Tuesday, October 13, 2009
Who DESERVED the Peace Prize?
By: Ronald Kessler
If the Norwegian Nobel Committee thought it was bolstering President Barack Obama’s prestige in the world by awarding him the 2009 Peace Prize, it was wrong.
From the liberal Huffington Post and Daily Kos to the Washington Post and the Times of London, opinion makers have denounced the decision as a joke, spotlighting the fact that to date Obama has only hot air to show for his efforts at world peace.
"Rarely has an award had such an obvious political and partisan intent,” the Times of London said. “It was clearly seen by the Norwegian Nobel Committee as a way of expressing European gratitude for an end to the Bush administration. The prize risks looking preposterous in its claims, patronizing in its intentions, and demeaning in its attempt to build up a man who has barely begun the period in office, let alone achieved any tangible outcome for peace.”
Mark Halperin of Time magazine wrote, “Barack Obama’s critics have long accused him of being a man of ‘just words,’ rather than concrete actions and accomplishments. The stunning decision to award him the Nobel Peace Prize for, basically, his rhetoric, will almost certainly infuriate his detractors in America more than it will delight his supporters.”
“Whatever happened to awarding for deeds actually done?” wrote Michael Russnow, who campaigned for Obama, on the Huffington Post.
The Washington Post editorialized, “It’s an odd Nobel Peace Prize that almost makes you embarrassed for the honoree. In blessing President Obama, the Nobel Committee intended to boost what it called his ‘extraordinary efforts to strengthen international diplomacy and cooperation between peoples.’ A more suitable time for the prize would have been after those efforts had borne some fruit.”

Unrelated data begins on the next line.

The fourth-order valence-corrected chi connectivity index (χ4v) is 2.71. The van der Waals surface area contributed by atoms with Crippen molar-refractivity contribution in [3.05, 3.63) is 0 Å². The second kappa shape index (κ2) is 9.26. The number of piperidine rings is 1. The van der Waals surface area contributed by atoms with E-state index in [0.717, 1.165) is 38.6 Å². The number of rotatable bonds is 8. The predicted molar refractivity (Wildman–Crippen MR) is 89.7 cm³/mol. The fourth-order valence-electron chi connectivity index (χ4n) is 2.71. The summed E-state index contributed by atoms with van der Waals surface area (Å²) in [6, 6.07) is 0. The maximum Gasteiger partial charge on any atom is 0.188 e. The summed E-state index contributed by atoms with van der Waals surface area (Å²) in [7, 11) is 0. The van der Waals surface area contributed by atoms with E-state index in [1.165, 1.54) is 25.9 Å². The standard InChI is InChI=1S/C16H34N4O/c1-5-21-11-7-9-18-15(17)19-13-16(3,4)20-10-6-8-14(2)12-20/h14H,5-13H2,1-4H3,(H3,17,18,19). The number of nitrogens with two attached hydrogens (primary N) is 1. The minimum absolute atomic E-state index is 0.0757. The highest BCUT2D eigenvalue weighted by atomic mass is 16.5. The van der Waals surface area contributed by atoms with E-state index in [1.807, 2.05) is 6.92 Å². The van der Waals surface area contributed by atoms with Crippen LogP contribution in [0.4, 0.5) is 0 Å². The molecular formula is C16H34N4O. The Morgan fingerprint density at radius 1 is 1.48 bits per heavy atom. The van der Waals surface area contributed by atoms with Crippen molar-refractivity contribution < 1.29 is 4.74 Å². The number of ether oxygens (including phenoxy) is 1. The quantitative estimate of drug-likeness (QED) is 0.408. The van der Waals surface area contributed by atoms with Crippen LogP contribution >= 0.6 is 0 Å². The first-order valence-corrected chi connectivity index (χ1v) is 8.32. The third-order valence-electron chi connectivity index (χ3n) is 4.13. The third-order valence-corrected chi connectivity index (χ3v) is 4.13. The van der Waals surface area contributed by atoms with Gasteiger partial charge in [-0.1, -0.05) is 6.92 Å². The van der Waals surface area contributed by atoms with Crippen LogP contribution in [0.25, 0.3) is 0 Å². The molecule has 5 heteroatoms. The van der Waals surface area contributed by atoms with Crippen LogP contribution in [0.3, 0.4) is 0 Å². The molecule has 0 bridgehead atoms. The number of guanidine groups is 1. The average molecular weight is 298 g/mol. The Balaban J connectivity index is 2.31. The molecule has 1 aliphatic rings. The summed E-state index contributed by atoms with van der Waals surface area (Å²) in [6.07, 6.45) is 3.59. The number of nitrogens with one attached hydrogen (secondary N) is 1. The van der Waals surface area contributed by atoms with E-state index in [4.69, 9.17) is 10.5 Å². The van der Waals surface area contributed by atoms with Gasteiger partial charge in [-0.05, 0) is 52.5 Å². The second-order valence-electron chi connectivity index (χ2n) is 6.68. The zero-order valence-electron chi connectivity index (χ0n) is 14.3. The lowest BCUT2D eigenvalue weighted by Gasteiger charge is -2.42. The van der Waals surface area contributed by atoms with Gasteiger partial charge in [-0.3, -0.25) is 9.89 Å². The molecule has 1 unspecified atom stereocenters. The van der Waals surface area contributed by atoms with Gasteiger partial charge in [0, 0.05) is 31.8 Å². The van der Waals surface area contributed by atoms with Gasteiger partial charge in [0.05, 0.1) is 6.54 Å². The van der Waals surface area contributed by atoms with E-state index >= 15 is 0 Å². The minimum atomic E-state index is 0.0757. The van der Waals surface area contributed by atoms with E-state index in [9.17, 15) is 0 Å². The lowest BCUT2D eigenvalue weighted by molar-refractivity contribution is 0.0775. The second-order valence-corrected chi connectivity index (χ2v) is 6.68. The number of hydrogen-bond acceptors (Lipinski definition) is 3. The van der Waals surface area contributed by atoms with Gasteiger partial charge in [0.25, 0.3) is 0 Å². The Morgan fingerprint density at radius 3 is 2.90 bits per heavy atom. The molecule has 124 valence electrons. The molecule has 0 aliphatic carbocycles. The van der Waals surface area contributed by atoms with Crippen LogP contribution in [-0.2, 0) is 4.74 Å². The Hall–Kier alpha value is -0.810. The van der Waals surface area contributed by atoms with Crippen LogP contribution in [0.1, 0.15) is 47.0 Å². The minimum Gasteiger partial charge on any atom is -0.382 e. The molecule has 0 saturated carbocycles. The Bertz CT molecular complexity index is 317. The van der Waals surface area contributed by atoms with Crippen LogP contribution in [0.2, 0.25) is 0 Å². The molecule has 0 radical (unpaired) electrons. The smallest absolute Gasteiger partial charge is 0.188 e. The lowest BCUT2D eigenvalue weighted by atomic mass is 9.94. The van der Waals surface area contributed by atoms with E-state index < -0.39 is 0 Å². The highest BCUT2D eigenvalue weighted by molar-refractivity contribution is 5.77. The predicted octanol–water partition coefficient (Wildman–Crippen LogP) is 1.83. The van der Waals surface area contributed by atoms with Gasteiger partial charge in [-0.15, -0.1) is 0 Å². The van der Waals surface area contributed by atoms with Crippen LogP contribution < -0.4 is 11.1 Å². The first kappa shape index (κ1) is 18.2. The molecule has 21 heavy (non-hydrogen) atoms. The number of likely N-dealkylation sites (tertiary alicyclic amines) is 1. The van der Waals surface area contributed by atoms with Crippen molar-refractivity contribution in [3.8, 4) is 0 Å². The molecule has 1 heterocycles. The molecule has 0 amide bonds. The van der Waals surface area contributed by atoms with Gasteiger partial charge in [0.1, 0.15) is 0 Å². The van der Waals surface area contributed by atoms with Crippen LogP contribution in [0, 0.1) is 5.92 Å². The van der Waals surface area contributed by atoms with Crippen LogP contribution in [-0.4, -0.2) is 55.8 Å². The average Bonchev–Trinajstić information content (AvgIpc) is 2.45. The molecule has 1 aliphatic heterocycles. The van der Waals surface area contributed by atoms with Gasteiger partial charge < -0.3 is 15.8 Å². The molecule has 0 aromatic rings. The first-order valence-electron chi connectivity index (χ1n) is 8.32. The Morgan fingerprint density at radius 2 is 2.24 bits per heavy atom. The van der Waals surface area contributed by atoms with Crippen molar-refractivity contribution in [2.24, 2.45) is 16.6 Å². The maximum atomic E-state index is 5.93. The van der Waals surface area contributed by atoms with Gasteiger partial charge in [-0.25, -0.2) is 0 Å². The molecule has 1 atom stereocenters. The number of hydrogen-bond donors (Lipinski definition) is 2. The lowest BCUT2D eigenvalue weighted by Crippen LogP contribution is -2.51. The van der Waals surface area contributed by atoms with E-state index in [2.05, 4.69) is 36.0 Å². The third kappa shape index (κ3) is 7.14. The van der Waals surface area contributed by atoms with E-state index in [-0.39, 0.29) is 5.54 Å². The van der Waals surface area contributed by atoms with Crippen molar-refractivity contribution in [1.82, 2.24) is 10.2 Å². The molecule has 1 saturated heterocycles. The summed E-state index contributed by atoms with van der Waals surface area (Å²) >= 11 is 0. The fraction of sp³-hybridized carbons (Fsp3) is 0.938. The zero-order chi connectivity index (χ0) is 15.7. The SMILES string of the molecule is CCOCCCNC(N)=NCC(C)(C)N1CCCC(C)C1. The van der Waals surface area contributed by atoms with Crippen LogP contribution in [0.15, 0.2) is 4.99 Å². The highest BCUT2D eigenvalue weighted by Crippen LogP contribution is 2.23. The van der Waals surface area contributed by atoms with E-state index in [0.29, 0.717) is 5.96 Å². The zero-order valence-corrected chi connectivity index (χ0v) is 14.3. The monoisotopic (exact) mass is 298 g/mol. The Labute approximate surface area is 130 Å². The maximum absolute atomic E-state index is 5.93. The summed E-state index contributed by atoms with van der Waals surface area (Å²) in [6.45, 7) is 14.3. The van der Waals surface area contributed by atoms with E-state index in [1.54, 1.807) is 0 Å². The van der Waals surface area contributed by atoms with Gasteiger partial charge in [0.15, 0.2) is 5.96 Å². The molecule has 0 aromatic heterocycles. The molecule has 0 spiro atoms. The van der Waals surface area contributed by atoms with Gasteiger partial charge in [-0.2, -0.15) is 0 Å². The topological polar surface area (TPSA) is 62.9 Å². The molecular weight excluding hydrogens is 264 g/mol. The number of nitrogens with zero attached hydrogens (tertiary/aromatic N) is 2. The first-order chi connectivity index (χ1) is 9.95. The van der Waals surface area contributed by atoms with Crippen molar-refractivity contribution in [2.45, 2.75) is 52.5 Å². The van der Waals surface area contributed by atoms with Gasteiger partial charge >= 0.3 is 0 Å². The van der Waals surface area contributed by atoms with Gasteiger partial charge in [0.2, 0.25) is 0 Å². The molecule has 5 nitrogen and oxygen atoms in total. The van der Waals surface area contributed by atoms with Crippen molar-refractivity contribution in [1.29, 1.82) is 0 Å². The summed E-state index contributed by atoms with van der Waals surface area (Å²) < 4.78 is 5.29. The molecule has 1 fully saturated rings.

As suggested by the Times of London, the award to Obama was an obvious slap in the face of President Bush. “This is an award for not being George W. Bush,” Peggy Noonan writes in the Wall Street Journal. And what did Bush do to deserve the enmity of the Nobel Committee? He toppled a man who had killed 300,000 people and liberated 50 million people.
Because of Bush, Saddam’s regime no longer inflicts torture on Iraqis by having electric prods attached to their genitals or by giving them acid baths. It no longer drills holes in their ankles and skulls. It no longer leaves them naked in refrigerators for days. It no longer cuts out their tongues and cuts off their ears. Nor does it force Iraqi men to watch gang rapes of their wives and sisters.
Because of Bush, Afghan women can now attend school. They are free to go out in public without being accompanied by a man. They are allowed to hold jobs.
Moreover, because of the $15 billion Bush sent to combat AIDS, deaths in Africa are down dramatically. For that reason, despite claims that America’s moral standing in the world has eroded, Bush’s approval rating in African countries has stood at 80 percent or higher.
Those are real accomplishments worthy of a Nobel Prize. In giving the award to Obama, the Nobel Committee’s effort at burnishing the president’s image backfired by highlighting the fact that he has accomplished nothing beyond delivering oratory.
Any ONE of the above listed accomplishments of President Bush would be reason enough to be awarded the Nobel Peace Prize. I think there should be more coverage of the Publishers Clearinghouse winner than the Nobel Peace Prize winner. At least with the PCH winner, one has to fill out the entry form correctly.